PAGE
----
A public hint of the private struggle now going on in the Ronald Reagan campaign was reflected today in a speech in which the former California governor declined to back away from his proposal for a three-year 30 percent reduction in the federal income tax.
Some persons close to Reagan had suggested that the Republican presidential candidate was willing to say that the tax cut would be spread over five years, a modification which presumably would make it easier to achieve other Reagan goals of a balanced budget and increased defense spending.
Instead, in a news conference and subsequent speech to the prestigious Commonwealth Club, Reagan stoutly defended the three-year tax cut, saying it would lead to increased economic output and taxable income that would more than offset lost revenues.
Reagan gave no new details about any part of his economic program today. The entire content of his message was unchanged from what he has been saying on the campaign trail since last November.
Afterward, one Reagan aide acknowledged that new material had been presented to the candidate but said Reagan "was not satisfied with what he had seen." Reagan met privately later in the day with top economic advisers, including former treasury secretary George P. Shultz and University of Southern California economist Arthur Laffer to discuss the proposals in more detail.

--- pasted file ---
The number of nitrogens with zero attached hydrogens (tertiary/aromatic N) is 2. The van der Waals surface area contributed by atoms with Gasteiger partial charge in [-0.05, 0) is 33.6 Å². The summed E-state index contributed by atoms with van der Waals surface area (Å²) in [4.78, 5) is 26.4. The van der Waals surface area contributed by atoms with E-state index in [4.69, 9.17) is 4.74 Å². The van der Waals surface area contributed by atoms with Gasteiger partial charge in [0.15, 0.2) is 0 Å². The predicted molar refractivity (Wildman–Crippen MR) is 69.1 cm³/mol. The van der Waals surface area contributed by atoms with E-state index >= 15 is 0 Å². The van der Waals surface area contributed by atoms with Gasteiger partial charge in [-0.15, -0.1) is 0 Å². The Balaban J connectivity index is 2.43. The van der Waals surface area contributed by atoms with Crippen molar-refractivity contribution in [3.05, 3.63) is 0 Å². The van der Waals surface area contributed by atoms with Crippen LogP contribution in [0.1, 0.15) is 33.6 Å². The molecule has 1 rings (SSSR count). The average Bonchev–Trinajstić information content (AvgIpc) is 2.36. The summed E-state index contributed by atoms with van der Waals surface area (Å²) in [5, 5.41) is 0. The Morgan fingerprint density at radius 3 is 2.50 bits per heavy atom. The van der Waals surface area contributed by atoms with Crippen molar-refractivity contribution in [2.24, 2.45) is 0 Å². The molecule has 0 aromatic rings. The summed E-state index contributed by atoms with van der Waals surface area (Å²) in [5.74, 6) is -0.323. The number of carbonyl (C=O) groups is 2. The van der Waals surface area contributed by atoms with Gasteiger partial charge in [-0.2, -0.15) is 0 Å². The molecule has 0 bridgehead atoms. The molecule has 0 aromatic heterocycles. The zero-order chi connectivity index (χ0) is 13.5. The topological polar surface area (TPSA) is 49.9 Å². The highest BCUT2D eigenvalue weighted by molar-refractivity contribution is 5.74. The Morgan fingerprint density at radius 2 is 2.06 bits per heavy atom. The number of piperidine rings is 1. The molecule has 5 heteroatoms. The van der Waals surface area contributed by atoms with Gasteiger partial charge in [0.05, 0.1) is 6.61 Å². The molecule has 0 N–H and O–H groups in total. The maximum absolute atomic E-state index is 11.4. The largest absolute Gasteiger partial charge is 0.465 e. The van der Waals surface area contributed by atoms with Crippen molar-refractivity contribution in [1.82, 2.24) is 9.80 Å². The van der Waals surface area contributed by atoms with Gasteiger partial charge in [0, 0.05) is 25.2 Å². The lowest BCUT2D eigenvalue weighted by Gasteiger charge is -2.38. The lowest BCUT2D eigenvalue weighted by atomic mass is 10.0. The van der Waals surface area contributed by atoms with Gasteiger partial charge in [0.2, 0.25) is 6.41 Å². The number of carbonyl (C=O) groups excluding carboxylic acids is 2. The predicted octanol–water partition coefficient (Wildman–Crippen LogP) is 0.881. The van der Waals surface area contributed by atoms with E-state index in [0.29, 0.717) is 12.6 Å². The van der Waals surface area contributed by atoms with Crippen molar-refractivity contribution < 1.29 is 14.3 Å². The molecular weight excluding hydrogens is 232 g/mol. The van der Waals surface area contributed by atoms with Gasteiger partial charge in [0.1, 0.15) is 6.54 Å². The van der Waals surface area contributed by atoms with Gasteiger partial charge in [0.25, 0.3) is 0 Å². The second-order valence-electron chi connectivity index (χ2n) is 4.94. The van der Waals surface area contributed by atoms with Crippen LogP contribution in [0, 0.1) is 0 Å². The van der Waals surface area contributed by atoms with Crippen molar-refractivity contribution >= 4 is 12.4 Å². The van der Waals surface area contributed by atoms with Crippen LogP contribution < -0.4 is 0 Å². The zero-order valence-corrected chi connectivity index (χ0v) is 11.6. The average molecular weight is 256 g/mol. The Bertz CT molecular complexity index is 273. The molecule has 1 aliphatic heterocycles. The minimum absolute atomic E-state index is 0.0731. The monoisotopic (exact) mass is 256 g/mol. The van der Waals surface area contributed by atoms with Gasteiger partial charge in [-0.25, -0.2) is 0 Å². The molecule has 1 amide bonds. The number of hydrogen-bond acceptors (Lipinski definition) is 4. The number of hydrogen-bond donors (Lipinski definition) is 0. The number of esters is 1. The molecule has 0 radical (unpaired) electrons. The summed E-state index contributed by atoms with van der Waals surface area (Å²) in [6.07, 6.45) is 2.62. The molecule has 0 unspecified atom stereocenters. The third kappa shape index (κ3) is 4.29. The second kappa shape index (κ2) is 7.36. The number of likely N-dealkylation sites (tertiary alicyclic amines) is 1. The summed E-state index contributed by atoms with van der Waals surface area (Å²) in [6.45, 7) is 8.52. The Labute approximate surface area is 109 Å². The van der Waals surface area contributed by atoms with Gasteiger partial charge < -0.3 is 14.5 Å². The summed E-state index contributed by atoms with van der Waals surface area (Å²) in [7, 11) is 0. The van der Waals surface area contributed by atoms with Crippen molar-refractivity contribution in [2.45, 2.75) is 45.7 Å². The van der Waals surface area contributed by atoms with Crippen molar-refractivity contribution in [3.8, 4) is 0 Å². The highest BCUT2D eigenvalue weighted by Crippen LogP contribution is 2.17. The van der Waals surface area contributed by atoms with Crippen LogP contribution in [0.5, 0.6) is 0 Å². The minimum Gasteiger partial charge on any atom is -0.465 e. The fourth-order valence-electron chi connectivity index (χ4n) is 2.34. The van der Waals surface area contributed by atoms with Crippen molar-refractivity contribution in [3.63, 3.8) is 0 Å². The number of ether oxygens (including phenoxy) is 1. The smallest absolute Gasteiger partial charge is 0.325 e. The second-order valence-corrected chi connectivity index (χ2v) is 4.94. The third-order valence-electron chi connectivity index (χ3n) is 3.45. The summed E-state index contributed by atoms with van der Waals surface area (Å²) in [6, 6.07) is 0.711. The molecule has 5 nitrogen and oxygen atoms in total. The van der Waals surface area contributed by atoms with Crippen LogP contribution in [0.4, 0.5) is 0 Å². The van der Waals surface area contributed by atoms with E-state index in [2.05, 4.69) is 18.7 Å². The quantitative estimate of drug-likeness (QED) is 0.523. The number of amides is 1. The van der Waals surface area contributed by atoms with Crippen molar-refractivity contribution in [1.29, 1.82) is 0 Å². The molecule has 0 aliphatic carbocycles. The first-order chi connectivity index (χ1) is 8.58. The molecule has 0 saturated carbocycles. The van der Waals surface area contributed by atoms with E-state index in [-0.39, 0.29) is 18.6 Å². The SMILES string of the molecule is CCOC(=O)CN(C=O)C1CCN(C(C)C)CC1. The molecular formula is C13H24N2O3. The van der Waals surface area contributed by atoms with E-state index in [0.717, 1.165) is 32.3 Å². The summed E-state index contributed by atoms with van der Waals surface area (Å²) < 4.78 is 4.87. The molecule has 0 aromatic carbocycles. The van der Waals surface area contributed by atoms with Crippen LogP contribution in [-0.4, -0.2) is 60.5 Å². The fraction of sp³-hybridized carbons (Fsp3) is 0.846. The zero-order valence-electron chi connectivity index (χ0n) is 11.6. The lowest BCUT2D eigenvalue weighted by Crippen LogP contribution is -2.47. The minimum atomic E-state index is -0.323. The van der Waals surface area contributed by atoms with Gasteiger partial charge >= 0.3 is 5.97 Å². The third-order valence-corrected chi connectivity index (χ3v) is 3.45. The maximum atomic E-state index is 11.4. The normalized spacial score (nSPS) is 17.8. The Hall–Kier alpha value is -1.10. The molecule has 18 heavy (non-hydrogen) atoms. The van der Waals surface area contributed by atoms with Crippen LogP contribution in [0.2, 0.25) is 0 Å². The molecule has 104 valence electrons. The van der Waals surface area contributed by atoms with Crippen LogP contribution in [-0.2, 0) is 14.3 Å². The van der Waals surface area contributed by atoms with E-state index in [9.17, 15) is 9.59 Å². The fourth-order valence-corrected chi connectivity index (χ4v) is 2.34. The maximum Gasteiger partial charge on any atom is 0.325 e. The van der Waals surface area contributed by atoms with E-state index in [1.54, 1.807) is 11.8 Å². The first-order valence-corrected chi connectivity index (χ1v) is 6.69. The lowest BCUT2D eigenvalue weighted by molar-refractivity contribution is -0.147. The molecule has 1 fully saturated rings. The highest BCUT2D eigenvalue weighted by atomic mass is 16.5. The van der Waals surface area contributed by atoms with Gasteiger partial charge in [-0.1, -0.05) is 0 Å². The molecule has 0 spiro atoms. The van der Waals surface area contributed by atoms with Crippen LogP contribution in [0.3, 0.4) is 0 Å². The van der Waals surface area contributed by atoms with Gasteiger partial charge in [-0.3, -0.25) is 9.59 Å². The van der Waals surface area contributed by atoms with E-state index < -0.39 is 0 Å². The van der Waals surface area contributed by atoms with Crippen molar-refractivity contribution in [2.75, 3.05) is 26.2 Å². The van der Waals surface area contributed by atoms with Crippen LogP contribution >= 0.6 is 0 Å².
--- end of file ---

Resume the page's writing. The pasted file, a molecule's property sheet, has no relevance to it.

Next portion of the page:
A prospective "major economic speech" by Reagan has been under consideration for so long that it has become something of a standing inside joke to some members of the candidate's staff. Such a speech was first promised in early January. Recently, campaign director William J. Casey said that the speech may now wait until after the Republican convention in July.
On its face, Reagan's preference to go on saying what he has been saying would appear to be a victory for the "supply side" economists represented by Laffer, Rep. Jack Kemp (R-N.Y.), and economics writer Jude Wanniski against tradionalist views which stress budget cutting as much as or more than tax reductions.
But Reagan has left himself some running room. He sometimes observes, as he did at the news conference today, that Congress may insist on phasing in the income tax reduction over a five-year period.
The questions asked at the Commonwealth Club today emphasized foreign policy over domestic issues. Here, too, Reagan stuck largely to his basic theme. However, he did say with some sharpness that the United States should let the Soviet Union know that Saudi Arabia is vital to U.S. interests.
"We should let them know that we are not going to let Saudi Arabia fall, either from trouble within or from aggression without," Reagan said.
Reagan's answer came in response to a question about whether the United States should send the Russians a "signal" warning them not to invade Iran. Reagan said that the trouble with such a signal would be that the United States, as in Afghanistan, would have very little military capability with which to back up such a warning. He pointed out that the Russians have 150,000 troops near the Iranian border, while American forces are thousands of miles away.
"The signal should be a little farther back . . . in Saudi Arabia," Reagan said.